Anna says:

Back in the days when rented videocassettes still roamed the land, I spent 8 months in a long-distance relationship without benefit of email or cell phone. The daily hand-written letters were romantic, but the heart attack that accompanied every month’s long-distance bill (and resulting reduction in phone calls) was not. Suffice it to say that the day that my job was wired for ye interweb was the last day the boyfriend, who already had email, set pen to paper.

I’m also a big fan of electronic communication because I have a friend with Asperger’s, and while we have built a very close friendship via web over the decades, I pretty much want to beat her with a plate every time we hang out in person. Some people do better with a filter.

Is Ta-Nehisi Coates really that great? I agree that he’s smart, insightful and liberal, but my main experience of him was when he went on every NPR show ever to promote his memoir about growing up, and he seemed pretty committed to a Let’s Me Tell You about Being a Man worldview, and I hate that. Did I misunderstand him? Not only am I uninterested in contemplations of manhood, but it’s not like the last few thousand years of culture (or, say, Martin Scorcese movies) have been lacking in masculine subject matter and perspective.

I think that the musicians from ONCE should be forced to listen to Whitesnake until they stop being so earnest.

Dave says:

Anna, I heard all TNC’s promo interviews and yes, they did start sounding a little bit smug. But I love his blog, which is reliably nerdy and insightful, with lots of great commenters.

Your story about your Asperger’s friend seems to support my theory about the coming nerd super-race being ushered in by electronic communications. Combined with the evolutionary horror of the pill, this new ability of the socially awkward to find each other and reproduce can only mean doom for our species.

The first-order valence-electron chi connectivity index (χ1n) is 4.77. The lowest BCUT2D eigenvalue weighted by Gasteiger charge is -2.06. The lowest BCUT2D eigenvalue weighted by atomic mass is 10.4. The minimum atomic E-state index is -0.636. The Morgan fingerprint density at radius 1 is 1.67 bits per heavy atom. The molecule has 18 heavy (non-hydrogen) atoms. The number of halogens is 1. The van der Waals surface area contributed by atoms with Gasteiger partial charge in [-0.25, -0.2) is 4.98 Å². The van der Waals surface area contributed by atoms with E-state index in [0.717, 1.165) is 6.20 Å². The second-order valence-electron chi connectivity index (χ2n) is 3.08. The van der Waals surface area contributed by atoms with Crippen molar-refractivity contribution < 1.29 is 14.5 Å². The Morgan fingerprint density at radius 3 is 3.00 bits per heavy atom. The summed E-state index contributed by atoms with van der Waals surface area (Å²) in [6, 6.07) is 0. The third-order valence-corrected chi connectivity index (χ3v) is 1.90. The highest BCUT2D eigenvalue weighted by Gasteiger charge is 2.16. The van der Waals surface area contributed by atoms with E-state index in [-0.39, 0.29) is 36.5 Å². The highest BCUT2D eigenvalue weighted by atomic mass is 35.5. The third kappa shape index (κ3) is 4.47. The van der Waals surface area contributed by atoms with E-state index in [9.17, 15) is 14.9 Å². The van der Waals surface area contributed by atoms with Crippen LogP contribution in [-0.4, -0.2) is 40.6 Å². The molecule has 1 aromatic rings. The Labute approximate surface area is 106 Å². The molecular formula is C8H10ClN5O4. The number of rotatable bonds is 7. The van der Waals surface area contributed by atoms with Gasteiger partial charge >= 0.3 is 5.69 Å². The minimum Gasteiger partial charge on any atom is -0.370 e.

I haven’t seen ONCE, but I do think that pretty much every musician should be forced to listen to Whitesnake.

Dave says:

*Doom for the V-shaped-torso and 0.7-waist-hip-ratio members of our species, I mean. The rest of us will have it made.

Anna says:

Because really, unless global warming sends us back to the 19th century, how much use do we have for large numbers of hulking men? We’ll just have to establish a preserve for the care and breeding of NYC-style firemen (Philly firemen are a horror) for public safety reasons.

In HS one year, we had to watch Whitesnake’s “Here I Go…” and Robert Palmer’s “Addicted to Love” videos and analyze them for sexist content. I think that it was part of health week, quite possibly the same year that we had to do a ropes course, learn CPR and (girls only) watch a full-monty video of unmedicated childbirth.

Dave says:

It might have been more challenging to analyze those videos for non-sexist content. And OMG, full-monty unmedicated childbirth? I’ve DONE that and I’m not sure I could get through a video.

Anna says:

Oh yes, the vidoe was awful. Though probably more accurate than the weird, hippie-dippie, “Marissa sips orange juice while her husband chants” version of unmedicated childbirth that our birthing class screened. Hmmm, maybe that HS video is why I once screamed at a midwife who offered me a downtown mirror at delivery time.

Now that I think of it, when I had my 1st child at age 33, I was among the first of my video-viewing friends to have a baby; apparently it was extremely effective in promoting contraception. I’ll try to find a copy, so that we can show it to our sons’ girlfriends before first dates.

Dave's Mom says:

The reason Grandpa H. married Grandma, who was no prize as far as I’m concerned, is that there were only four girls in Odebolt, IA–three of them were taken and the nearest town was a day’s ride in a buggy. If Grandpa could have gotten his hands on a car, you can bet he would have at least gone to Sioux City. In the “Happy Days” era (mine), people made babies in the back seat, because all that “guidance from the community” kept you from having other kinds of fun–plus it was hard to get your hands on birth control. Technology is great, it gives you lots of options about who you hang out with or hook up with.